Chennai oil spill: Governing agencies trying to hide the problem rather than focussing on solutions

On the morning of 28 January, Chennai woke up to a news about collision of two ships, one carrying liquid petroleum gas and the other loaded with petroleum lubricating oil, near Kamaraj Port in Ennore. On the same day, Kamaraj Port Limited said in their press release that “there is no damage to the environment like oil pollution…” There wasn’t any evidence of a spill until black viscous oil began to wash ashore in north Chennai, initially. The collision had caused seepage of petroleum lubricating oil into the sea. Over time with the movement of water, current oil began to wash up along the southern shores of Chennai. So far we do not know exactly how much oil has spilled, but it had spread 40 km along the shore.

Irrespective of the amount of the spill, oil does certainly have both short-term as well as long-term impacts on marine environments. The current oil spill is a cause for concern as it took place in an already vulnerable near-shore region of Chennai. Shallow water regions or near-shore areas such as beach, inter-tidal zones and sub-tidal areas such as estuaries are dynamic ecosystems. Ennore, Coovum and Adyar estuaries in Chennai are important breeding grounds for many species of fish, shrimp and crabs; their flushing tidal waters contains several habitat such as salt marshes, mud flats, sea grass beds and mangroves. Near-shore areas also act as nursing grounds for fish during their most crucial early life stages.

Understanding an oil spill

Firefighters and volunteers try to clean up oil that has washed ashore, in Chennai on Saturday. PTI

Firefighters and volunteers try to clean up oil that has washed ashore, in Chennai on Saturday. PTI

In order to understand the ecological impacts, we need to get a sense of what oil spills are and what they can do to an ecosystem over time. When oil enters marine environments through a spill, its composition undergoes continuous change due to a process known as ‘weathering’. As oil begins to evaporate, emulsify, form sediment it begins to weather; as it is continuously broken down with the combination of sunlight and microorganism. Oil is mainly derived from biological materials; which takes over millions of years to be modified as complex mixtures of hydrocarbons. These hydrocarbons take a long time to breakdown.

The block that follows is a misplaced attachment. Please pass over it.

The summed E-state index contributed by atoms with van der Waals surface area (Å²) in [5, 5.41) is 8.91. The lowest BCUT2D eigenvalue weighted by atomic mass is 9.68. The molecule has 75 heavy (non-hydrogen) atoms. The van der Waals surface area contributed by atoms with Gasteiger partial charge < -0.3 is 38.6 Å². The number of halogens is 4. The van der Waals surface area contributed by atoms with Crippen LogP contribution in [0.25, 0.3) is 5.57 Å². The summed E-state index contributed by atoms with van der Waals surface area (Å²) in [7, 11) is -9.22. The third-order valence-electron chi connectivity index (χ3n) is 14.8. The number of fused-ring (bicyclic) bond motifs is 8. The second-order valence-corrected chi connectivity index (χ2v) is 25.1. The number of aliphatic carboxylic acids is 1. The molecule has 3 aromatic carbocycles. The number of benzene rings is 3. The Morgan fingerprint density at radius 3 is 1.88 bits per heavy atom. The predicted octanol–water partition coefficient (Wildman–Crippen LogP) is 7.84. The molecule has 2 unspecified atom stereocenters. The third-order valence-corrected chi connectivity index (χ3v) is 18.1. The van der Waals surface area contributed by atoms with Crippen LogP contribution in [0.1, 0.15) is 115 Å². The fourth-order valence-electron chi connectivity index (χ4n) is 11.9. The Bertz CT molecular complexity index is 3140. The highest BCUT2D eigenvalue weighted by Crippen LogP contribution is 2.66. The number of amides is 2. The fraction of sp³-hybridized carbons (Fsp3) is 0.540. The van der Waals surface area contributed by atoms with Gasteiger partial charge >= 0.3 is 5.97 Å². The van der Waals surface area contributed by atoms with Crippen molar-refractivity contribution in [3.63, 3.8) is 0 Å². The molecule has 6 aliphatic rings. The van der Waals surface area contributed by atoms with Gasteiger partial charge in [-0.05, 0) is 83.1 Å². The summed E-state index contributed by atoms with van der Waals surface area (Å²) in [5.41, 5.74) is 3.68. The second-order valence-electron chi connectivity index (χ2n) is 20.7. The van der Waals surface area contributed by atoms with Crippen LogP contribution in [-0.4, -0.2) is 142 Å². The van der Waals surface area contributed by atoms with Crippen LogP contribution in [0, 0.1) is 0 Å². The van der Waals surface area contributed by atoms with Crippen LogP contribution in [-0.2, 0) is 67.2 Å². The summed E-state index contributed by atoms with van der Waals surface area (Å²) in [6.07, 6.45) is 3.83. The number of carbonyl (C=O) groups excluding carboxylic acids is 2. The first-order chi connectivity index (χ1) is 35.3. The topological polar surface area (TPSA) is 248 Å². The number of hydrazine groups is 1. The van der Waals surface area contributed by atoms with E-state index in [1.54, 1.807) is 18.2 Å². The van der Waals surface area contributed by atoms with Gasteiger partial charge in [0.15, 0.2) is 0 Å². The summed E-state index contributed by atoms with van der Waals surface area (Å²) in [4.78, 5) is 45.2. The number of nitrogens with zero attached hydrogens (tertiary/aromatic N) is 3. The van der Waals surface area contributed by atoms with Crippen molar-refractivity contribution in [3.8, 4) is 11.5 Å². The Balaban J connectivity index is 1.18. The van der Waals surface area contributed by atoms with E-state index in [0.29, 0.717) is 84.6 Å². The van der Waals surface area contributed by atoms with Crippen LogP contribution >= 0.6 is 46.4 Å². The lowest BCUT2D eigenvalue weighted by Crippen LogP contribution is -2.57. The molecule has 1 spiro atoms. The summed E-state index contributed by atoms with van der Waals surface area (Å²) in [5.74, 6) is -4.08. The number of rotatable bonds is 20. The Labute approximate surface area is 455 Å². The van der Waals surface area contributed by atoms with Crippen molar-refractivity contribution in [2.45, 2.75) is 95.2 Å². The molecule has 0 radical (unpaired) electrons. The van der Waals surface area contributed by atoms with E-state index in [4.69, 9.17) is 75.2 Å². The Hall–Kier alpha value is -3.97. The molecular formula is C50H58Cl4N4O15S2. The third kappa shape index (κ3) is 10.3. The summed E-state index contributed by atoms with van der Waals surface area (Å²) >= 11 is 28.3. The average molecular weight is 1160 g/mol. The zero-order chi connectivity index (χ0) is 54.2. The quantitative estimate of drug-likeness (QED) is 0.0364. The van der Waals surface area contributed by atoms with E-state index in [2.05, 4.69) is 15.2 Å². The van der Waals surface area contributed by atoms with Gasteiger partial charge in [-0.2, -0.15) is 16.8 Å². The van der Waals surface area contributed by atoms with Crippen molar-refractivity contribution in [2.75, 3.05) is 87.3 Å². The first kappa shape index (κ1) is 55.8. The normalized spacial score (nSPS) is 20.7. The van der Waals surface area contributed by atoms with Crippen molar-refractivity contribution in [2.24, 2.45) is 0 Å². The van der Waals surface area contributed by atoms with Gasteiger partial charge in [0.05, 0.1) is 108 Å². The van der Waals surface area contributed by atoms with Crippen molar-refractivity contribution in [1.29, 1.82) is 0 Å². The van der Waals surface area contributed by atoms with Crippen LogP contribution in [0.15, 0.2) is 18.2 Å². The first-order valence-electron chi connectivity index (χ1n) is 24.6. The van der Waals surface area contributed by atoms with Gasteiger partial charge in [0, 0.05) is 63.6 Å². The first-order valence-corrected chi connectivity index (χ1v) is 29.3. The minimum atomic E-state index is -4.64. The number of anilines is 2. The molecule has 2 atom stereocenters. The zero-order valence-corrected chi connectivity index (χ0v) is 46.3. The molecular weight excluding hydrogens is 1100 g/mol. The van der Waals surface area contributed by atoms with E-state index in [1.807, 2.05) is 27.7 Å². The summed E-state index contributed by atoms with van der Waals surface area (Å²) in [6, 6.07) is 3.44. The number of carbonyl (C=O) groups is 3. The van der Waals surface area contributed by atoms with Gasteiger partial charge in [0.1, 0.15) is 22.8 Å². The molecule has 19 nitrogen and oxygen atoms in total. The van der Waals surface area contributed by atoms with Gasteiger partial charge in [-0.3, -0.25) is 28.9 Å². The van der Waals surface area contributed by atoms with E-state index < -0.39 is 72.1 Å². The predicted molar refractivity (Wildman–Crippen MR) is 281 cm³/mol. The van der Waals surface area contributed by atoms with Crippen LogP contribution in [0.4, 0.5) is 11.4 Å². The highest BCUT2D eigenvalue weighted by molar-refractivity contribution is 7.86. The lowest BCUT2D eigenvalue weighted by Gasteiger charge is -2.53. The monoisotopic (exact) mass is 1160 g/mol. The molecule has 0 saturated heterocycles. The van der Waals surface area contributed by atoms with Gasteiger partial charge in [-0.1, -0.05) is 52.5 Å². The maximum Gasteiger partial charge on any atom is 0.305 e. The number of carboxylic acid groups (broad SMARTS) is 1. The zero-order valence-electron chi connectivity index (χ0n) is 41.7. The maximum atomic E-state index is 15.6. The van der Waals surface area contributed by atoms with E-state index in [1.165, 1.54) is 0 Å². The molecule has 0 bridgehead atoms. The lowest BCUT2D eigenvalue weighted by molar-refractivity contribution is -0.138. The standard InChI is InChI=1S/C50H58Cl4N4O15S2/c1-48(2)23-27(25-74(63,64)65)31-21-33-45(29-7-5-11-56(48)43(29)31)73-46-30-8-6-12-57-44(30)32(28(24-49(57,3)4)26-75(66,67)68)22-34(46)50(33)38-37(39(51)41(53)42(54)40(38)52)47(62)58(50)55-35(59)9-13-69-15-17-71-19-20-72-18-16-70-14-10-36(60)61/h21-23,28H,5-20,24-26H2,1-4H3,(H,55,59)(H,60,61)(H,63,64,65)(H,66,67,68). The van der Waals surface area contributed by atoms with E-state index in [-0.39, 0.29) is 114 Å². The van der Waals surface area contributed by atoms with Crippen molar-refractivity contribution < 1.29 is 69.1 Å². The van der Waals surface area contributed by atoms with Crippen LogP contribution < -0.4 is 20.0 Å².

The extent of an oil spill impact depends on the oil’s chemistry and how toxic it is; the capacity of microorganisms to degrade oil and reduce its toxicity, and how benthos — which is the flora and fauna found on the seabed or in the sediments respond to the spill. Oil, sinks or floats depending on its density. For example, oils like petroleum, diesel and kerosene might float on the water column, whereas thick and high density lubricating oils or crude oil can sink to the seabed. Weathering of oil in sea water forms a viscous mixture, which becomes resistant to further rapid weathering and is difficult to remediate.

Near-shore ecology

Near-shore ecosystems are shallow zones where water is warmed by sunlight. These warm waters are preferred by many breeding fish as the temperatures are perfect enough to incubate their eggs. Fish use a range of near-shore habitats through their life cycle, feeding on plankton, which are basically microscopic plant and animal organisms that float or drift in water. Nutrients that are required by plankton are flushed in and out with tides from estuaries. Unlike high energy beach ecosystems where waves crash and help in mixing of water, estuaries are comparatively low energy ecosystems. Estuaries are contained wetlands – with one or more outlets to the sea. During high tide water enters from the sea into the estuary, where it submerges land and most of its vegetation. This is when high microbial activity takes place where dead organic matter is broken down further. When the seawater flushes out during low tide it carries all the rich organic matter into the sea on which several fish depend on.